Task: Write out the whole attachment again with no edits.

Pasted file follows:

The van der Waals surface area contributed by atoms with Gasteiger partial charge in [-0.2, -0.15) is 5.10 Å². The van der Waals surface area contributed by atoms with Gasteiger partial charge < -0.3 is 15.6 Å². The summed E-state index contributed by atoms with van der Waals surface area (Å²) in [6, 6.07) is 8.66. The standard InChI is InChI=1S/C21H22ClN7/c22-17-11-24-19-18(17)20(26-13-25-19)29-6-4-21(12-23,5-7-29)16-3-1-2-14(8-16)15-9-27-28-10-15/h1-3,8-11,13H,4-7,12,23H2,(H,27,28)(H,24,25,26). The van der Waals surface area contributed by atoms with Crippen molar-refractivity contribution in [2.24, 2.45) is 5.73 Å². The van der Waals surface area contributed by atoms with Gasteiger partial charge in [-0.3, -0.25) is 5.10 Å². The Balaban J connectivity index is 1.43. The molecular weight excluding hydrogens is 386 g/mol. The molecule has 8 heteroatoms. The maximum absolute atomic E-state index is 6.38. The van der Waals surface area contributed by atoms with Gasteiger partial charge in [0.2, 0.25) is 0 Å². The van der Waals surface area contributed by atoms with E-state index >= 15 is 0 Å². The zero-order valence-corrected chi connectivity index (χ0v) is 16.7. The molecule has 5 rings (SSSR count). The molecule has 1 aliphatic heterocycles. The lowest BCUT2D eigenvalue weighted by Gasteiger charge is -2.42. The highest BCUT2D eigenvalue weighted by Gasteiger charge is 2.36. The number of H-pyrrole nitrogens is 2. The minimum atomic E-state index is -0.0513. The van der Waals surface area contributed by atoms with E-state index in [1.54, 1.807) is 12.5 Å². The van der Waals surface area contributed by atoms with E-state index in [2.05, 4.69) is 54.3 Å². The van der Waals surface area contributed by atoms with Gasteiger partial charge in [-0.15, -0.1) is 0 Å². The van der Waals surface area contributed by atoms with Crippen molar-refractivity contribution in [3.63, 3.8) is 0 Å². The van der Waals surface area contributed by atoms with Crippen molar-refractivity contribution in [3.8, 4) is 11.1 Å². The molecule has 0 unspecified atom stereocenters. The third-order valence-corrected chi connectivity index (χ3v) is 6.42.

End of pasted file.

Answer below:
The van der Waals surface area contributed by atoms with Gasteiger partial charge in [-0.2, -0.15) is 5.10 Å². The van der Waals surface area contributed by atoms with Gasteiger partial charge < -0.3 is 15.6 Å². The summed E-state index contributed by atoms with van der Waals surface area (Å²) in [6, 6.07) is 8.66. The standard InChI is InChI=1S/C21H22ClN7/c22-17-11-24-19-18(17)20(26-13-25-19)29-6-4-21(12-23,5-7-29)16-3-1-2-14(8-16)15-9-27-28-10-15/h1-3,8-11,13H,4-7,12,23H2,(H,27,28)(H,24,25,26). The van der Waals surface area contributed by atoms with Crippen molar-refractivity contribution in [2.24, 2.45) is 5.73 Å². The van der Waals surface area contributed by atoms with Gasteiger partial charge in [-0.3, -0.25) is 5.10 Å². The Balaban J connectivity index is 1.43. The molecular weight excluding hydrogens is 386 g/mol. The molecule has 8 heteroatoms. The maximum absolute atomic E-state index is 6.38. The van der Waals surface area contributed by atoms with Gasteiger partial charge in [0.2, 0.25) is 0 Å². The van der Waals surface area contributed by atoms with E-state index >= 15 is 0 Å². The zero-order valence-corrected chi connectivity index (χ0v) is 16.7. The molecule has 5 rings (SSSR count). The molecule has 1 aliphatic heterocycles. The lowest BCUT2D eigenvalue weighted by Gasteiger charge is -2.42. The highest BCUT2D eigenvalue weighted by Gasteiger charge is 2.36. The number of H-pyrrole nitrogens is 2. The minimum atomic E-state index is -0.0513. The van der Waals surface area contributed by atoms with E-state index in [1.54, 1.807) is 12.5 Å². The van der Waals surface area contributed by atoms with E-state index in [2.05, 4.69) is 54.3 Å². The van der Waals surface area contributed by atoms with Gasteiger partial charge in [-0.15, -0.1) is 0 Å². The van der Waals surface area contributed by atoms with Crippen molar-refractivity contribution in [3.63, 3.8) is 0 Å². The van der Waals surface area contributed by atoms with Crippen molar-refractivity contribution in [3.8, 4) is 11.1 Å². The molecule has 0 unspecified atom stereocenters. The third-order valence-corrected chi connectivity index (χ3v) is 6.42.